Multicentric osteolysis, nodulosis, and arthropathy (MONA) syndrome is one of the rare genetic skeletal dysplasias, inherited as an autosomal recessive disorder, which predominantly involves carpal and tarsal bones with characteristic osteolytic lesions and can be misdiagnosed as juvenile idiopathic arthritis or rheumatoid arthritis. MONA syndrome includes diseases involving two genes: the matrix metalloproteinase 2 (MMP2) gene and matrix metalloproteinase 14 (MMP14). Both genes are assumed to cause phenotype variants of the same disease. Older patients may manifest some arthritic features, especially in the wrist, and minute pathological fractures can occur as well. These patients may be misdiagnosed as inflammatory arthritis and physicians might prescribe corticosteroid and disease-modifying immunosuppressive agents. Therefore, physicians should carefully evaluate genetic skeletal dysplasia to make a correct diagnosis and avoid unnecessary pharmacological intervention. We report a case of MONA syndrome in an adult female who came to our facility for an intensive rehabilitation program.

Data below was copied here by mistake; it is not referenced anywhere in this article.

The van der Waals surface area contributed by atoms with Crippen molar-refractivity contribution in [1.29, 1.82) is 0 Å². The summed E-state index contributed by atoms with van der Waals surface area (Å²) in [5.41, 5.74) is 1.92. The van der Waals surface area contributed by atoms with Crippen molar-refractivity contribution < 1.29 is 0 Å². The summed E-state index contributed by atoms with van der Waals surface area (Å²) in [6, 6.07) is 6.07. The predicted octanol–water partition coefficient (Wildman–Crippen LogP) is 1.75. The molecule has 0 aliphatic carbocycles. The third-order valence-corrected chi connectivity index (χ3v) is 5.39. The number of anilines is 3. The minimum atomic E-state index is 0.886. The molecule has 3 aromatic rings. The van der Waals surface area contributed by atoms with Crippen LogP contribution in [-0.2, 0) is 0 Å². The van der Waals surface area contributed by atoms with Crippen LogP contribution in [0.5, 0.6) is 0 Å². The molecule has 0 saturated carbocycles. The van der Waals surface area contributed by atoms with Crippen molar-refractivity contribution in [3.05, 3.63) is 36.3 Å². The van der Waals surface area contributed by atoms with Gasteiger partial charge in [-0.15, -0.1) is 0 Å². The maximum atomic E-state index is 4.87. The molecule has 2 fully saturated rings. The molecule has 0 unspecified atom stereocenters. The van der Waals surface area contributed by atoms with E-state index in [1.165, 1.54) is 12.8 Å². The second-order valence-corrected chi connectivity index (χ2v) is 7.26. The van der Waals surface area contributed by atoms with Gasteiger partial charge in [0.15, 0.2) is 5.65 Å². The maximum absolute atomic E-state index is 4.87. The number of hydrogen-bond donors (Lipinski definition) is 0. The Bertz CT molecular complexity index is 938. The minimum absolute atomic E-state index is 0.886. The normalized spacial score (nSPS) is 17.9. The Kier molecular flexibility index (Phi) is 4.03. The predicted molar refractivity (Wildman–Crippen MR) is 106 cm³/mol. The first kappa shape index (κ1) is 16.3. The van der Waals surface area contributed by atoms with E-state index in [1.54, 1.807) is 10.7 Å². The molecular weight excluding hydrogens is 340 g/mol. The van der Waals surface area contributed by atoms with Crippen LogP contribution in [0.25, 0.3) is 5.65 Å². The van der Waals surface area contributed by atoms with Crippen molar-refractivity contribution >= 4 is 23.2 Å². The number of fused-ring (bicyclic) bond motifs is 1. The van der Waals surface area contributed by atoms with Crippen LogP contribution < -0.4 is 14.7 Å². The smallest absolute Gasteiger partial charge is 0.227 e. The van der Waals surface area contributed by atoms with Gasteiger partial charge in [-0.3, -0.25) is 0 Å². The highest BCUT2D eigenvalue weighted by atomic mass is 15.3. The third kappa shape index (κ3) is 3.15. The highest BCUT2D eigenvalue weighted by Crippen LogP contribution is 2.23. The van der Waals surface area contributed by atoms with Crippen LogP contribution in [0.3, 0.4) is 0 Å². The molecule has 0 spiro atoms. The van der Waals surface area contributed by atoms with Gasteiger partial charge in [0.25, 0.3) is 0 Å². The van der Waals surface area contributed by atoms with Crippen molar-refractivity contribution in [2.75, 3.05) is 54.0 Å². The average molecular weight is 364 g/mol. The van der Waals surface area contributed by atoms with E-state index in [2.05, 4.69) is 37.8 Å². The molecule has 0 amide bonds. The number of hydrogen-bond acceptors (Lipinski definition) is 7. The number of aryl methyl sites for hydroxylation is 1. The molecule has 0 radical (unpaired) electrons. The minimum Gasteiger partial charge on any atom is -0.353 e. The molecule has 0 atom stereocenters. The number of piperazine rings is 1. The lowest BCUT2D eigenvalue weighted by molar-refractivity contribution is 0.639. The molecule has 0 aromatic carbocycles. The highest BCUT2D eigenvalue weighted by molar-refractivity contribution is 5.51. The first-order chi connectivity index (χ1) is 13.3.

Keywords: autosomal recessive; juvenile idiopathic arthritis; matrix metalloproteinases; multicentric osteolysis nodulosis arthropathy; online mendelian inheritance in man (omim); skeletal dysplasia; torg syndrome; winchester syndrome.
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